• S19. A determination is made to see if the actual wait time Wa corresponds with the apparent wait time W. This need not be an exact match, but may be within an acceptable range. If so, then no further action need be taken and at a later period a further individual user is selected on entering the primary access 101.
  • S20. If Wa does not correspond to W, then W must be updated in the database. The time difference ΔT is determined by ΔT=Tride−Tinit−W.
  • S21. W is updated in the database by adding ΔT.

The techniques described above have been found in tests to greatly increase accuracy of the estimated wait time W.

If users book resource slots using the secondary access, then the number of secondary access bookings (and/or estimated bookings) during period W is added to NFT. If no bookings are made then historical values of NFT may be used to account for bookings using the secondary access.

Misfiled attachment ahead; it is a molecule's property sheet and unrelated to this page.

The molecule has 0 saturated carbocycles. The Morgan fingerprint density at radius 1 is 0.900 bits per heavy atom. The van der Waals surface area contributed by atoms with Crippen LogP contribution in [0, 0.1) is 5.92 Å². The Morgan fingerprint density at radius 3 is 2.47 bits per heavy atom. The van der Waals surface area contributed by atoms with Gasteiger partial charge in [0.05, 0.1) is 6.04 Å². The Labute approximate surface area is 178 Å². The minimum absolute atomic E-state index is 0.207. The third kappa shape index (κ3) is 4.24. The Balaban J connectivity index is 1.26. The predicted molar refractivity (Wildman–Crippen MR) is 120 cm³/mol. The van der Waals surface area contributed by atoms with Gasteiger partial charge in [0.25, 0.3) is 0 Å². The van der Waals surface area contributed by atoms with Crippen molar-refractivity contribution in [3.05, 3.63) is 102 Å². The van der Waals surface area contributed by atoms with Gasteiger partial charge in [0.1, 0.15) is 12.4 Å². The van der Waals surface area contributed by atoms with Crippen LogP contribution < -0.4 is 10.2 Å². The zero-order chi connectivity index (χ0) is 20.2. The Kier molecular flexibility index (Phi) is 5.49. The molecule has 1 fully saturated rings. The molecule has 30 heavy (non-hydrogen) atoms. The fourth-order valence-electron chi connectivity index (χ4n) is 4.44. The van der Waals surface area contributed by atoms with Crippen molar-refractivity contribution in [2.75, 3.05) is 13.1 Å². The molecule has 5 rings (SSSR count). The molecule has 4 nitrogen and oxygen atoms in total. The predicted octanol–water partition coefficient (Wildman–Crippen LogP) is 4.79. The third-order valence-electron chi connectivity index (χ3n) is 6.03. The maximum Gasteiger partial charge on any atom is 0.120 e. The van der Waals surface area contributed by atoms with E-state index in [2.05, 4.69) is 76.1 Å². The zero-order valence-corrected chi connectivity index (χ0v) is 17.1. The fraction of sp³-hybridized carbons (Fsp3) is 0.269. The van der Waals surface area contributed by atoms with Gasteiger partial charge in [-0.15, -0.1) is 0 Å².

Once an accurate value for W has been found, charging for using the secondary access 103 can be dynamically altered. At busy periods with long wait times, a user wishing to use the secondary access 103 may be charged more than would be charged at quiet periods.

In order to set a price for using the secondary access 103, the system may start with a base-price and details of the previous day's utilization of the resource and pricing of the resource. The database is also populated with the number of resource slots available, and the number of resource slots available to users wishing to user the secondary access 103. An estimate of use may be made using data such as car park utilization and park entry. It may be further modified by parameters such as the weather, the date, special events or promotion, unusual bulk sales and so on. These figures are used to estimate the demand level.